When I remember my Papa, I remember his consistency. Like how he worked the same job for forty years, and volunteered at Winchester hospital for nearly eighteen years.


Or how he always wore the same handful of T-shirts and sweatshirts. His bright green bomber jacket, Giants sweatshirt, and grumpy T-shirt are some of our favorites.


How he always, without fail, complimented Nana’s cooking, by saying “Nancy that was delicious.” Even when she accidentally gave him mint jelly, instead of relish, for his cheeseburger.


How he always had to eat a plum and black licorice on a boat ride.


Or how he taught everyone how to throw a football. He was tough and firm with his son Freddy, throwing it harder and harder with each throw, but gentle with his daughters Christine and Paulette. Although according to Freddy, Christine threw a pretty mean spiral for a girl.


How he always won in a thumb war. His hands and fingers were remarkably strong. I’ll admit that I never beat him.


How he always found a way to fix something broken or invent something new. I remember being at the lake with Sara and Crysta and begging for some toy that could easily fill up water balloons. Papa said no need for that. He would make us one. No need for his son Freddy to hire someone to tile his bathroom floor. They would tile it together. He was the best handyman around.


How he always stopped into Virgo Haircutters to visit his daughter, Paulette, while she was at work.


How he always spelled the word “Son” S-O-N-E. Thus, originating little Freddy’s nickname, “Sone”.


How he and his daughter Christine always said their nightly prayers together, to be grateful for each day.


How he always walked me and my sister Crysta to and from the bus stop. Even in freezing temperatures, Papa would wait for the bus to pick us up at 7:30, and would be back at 2:30 just in time to hug us when we got home.


How when we would say “I love you Papa”, he would always reply with a simple, “Me too.”


When I reflect on these times, I’ve now come to realize that Papa’s consistency was more than just a uniform routine. It was loyalty. Loyalty to the people he cared for and loved. In being loyal to his family and friends, he taught us how to be loyal. There are three examples I’d like to highlight to portray just how great of an influence Fred’s loyalty had on his loved ones.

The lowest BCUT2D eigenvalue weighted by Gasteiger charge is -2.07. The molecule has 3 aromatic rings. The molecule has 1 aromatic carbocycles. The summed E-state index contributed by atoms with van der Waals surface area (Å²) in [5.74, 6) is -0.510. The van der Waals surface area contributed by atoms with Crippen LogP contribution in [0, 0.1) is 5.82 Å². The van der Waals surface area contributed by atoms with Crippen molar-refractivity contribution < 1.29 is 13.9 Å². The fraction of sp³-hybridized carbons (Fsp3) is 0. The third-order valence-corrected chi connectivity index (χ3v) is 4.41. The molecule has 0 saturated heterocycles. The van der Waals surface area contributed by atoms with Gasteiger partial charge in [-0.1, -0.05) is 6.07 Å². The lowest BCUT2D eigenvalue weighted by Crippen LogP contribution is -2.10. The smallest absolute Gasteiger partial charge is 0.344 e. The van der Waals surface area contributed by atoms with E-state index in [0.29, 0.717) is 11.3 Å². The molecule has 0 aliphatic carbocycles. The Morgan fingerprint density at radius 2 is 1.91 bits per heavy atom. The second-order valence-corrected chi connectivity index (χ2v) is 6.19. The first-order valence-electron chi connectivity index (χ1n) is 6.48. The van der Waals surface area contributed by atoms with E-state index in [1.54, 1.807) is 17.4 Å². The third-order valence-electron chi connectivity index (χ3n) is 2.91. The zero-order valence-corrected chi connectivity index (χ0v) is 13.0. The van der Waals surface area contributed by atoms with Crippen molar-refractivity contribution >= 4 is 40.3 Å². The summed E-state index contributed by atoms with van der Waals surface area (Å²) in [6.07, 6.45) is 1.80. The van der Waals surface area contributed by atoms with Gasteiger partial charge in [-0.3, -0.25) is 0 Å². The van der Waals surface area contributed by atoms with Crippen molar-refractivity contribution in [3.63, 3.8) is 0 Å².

First, in his good friend Charlie. When Charlie began work at Fred’s company, Fred took him under his wing. According to Charlie, Fred taught him everything he knows. A while back, when my family and I were out to eat for Papa’s birthday, Charlie, not present at the dinner, unexpectedly took care of the bill. Papa was so grateful I think he was in tears. About three years ago, when my family and I were at Nana and Papa’s house for Christmas Eve, Charlie, unexpectedly showed up to the house, with a group of friends, and performed Christmas carols on the front lawn. That night was the happiest I’ve ever seen Papa. He, without doubt, was in tears this time. Fred gave his loyalty to Charlie and Charlie gave it right back.

Next, in his sons and daughter-in-laws. My dad, Dave, Fred’s son-in-law, shared something on Fred’s obituary that I thought was worthy of sharing with you all. He quoted, “If you gotta have a father-in-law, I couldn't have ended up with one any better than Fred!  Grumpy at times, no one in or out of the family will argue that, but that was all just a BIG front for the soft, loving, and loyal guy that he was.” I’m sure his other in-laws, the late Paula Halbich and Paul Donovan are saying the same thing to Fred up in heaven right now.


And of course, Papa instilled his loyalty in his wife and children, who, in the last year of his life, visited him every day, week, and month, at the Bear Hill nursing home. Everyone would sit with him for hours and bring him treats. Nana would bring a pudding, Freddy, a slice of pizza from La Cascia’s, Christine, a banana, and Paulette, some gum. One night, my mom Paulette was leaving the nursing home, after just helping her father use the restroom, get changed, and get into bed, when a nurse approached her. He introduced himself and asked, “How do you know how to care so well for your father? Are you a medical professional?” She replied, “No, I’m not. But I’m a daughter. Isn’t that enough?”


To conclude, I’d like to remind us that without darkness, we would not know light. Without the bad, we would not know the good. And without death, we would not know life. In these times of darkness and death, I ask you to remember the light and life of Frederick Halbich. A loyal son, brother, father, grandfather and friend. May he rest in the sweetest peace with his grandchildren, P.J. and Mike.